5G - when good becomes really good

Next year it will be here: the much talked-about 5G. Finland will be one of the first countries to open fifth-generation mobile networks, and the first 5G devices will go on sale, first routers and then smartphones.

How does 5G compare to 4G, why has it been developed, and what will it bring? It’s important to note that 5G will not replace 4G for a long time yet, but rather gradually complement it. The gradual nature of technological evolution means that 4G will remain very much in the picture in the early 2020s. And why shouldn’t it, when 4G itself continues to evolve?

“The theoretical top speed for 4G is currently over one gigabit per second,” says DNA’s Jarkko Laari, Director, Radio Networks. “With good 4G, the user experience is already approaching that of a high-quality fixed connection, and with 5G it will naturally be even better.”

A future economic driver

However, we can expect even better. 5G is a major technological leap.

“In practice, data speeds will increase about ten-fold. Top speeds will reach up to several gigabits per second,” says DNA’s Ville Virtanen, Director, Core Networks.

This will enable the effective introduction of 5G’s new frequency bands. Connections will feel faster, as the network’s response time will, at best, fall to millisecond level – a fraction of the delay with 4G. The energy efficiency of connections will also improve. Transferring one bit will take less power with 5G than with 4G.

It’s vital to note that 5G has been designed as the driver of the future technological economy. It will dramatically revolutionise both society and everyday life – those much talked-about smart cities will finally become a reality.

An ultra-fast, ultra-low-latency mobile network is forecast to play an important role in making self-driving cars an everyday mode of transport. Support for latency-critical communications and remote-control applications will improve, and this will make critical applications, such as remote robotics, safe to use.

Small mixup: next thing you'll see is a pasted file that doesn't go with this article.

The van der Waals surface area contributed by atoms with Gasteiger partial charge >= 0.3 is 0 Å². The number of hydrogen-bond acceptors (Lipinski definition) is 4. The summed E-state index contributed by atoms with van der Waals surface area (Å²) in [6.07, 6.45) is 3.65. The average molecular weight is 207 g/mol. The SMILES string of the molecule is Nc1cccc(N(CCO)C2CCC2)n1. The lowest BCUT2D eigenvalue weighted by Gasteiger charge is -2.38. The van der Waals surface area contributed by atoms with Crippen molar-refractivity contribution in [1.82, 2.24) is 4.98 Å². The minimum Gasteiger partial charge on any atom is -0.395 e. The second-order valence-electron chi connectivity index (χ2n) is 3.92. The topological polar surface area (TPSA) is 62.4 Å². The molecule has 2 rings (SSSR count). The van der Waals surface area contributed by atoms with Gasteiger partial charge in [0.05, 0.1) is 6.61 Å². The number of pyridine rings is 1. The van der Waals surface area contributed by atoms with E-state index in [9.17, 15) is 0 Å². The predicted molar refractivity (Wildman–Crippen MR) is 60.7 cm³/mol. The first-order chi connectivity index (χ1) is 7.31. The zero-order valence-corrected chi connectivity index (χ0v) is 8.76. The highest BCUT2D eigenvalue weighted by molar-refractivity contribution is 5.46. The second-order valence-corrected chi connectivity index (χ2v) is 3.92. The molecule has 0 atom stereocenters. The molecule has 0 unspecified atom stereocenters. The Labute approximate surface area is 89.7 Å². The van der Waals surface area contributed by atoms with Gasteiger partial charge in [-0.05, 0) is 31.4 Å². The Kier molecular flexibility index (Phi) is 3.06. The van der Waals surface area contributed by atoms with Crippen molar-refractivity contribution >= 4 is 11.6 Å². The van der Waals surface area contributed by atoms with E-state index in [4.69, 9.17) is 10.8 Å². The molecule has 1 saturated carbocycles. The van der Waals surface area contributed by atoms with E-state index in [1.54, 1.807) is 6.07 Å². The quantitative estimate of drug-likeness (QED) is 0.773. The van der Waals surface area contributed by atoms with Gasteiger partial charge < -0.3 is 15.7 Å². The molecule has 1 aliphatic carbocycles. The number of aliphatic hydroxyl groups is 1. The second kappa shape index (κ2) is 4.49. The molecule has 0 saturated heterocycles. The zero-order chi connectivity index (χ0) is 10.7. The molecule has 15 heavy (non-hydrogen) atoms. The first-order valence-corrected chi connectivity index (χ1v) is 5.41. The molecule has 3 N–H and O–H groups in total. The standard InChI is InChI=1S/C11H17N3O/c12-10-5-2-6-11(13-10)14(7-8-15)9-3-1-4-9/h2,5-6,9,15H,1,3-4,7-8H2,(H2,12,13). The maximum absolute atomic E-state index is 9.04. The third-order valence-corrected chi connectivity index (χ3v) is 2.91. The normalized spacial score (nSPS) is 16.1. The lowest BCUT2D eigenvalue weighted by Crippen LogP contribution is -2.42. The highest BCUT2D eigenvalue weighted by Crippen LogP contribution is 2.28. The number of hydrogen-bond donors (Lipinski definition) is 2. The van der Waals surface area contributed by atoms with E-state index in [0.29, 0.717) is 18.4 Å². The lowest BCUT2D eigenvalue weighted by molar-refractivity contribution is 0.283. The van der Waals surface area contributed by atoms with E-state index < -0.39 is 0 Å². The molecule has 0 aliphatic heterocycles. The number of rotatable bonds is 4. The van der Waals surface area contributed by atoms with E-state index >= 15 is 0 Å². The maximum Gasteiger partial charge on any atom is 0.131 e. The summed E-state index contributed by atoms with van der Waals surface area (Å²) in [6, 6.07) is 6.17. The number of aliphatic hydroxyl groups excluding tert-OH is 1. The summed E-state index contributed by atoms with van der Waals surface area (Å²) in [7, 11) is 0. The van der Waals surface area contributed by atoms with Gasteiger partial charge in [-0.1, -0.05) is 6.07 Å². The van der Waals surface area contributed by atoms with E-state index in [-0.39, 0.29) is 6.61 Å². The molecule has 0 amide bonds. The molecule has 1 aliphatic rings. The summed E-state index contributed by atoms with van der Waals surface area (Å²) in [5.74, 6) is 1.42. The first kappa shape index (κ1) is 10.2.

The Internet of Things (IoT) is a significant 5G driver. That said, DNA’s 4G network does already enable extensive IoT implementations, as it supports NB-IoT technology. NB-IoT (Narrow Band Internet of Things) was originally part of the 4G standard, but has since become part of the 5G IoT concept. The NB-IoT’s main advantages include better coverage, affordable end devices, and low power consumption.

5G to spread gradually

The telecommunications umbrella organisation 3GPP approved and published the first version of the 5G standard in December 2017. However, it will take time for standard-compliant networks and end devices to become available. It will only be in about 2025 that we’ll see what impact 5G has had and what solutions have actually been based on it.

The first step will be taken next year, with the introduction of 5G networks that harness the 3.5 gigahertz band and traditional 4G frequencies. The next step will be 5G networks with higher radio frequencies. Their construction will begin in 2020 and usher in significantly faster speeds and greater transmission capacity. Even more frequencies will then follow. 5G will initially be introduced in cities, spreading to more sparsely populated areas in a few years’ time.
An assessment presented in South Korea provides good insight into how 5G will spread. It says that about 5 per cent of mobile users will be using 5G in 2020, 30 per cent the following year, and 90 per cent in 2026.

Ville Virtanen believes that corporate users in particular are interested in the more flexible architecture afforded by 5G network virtualisation. “In 5G architecture, we’ll be better able to take the different needs of various software applications and customer applications into account,” he says.
 

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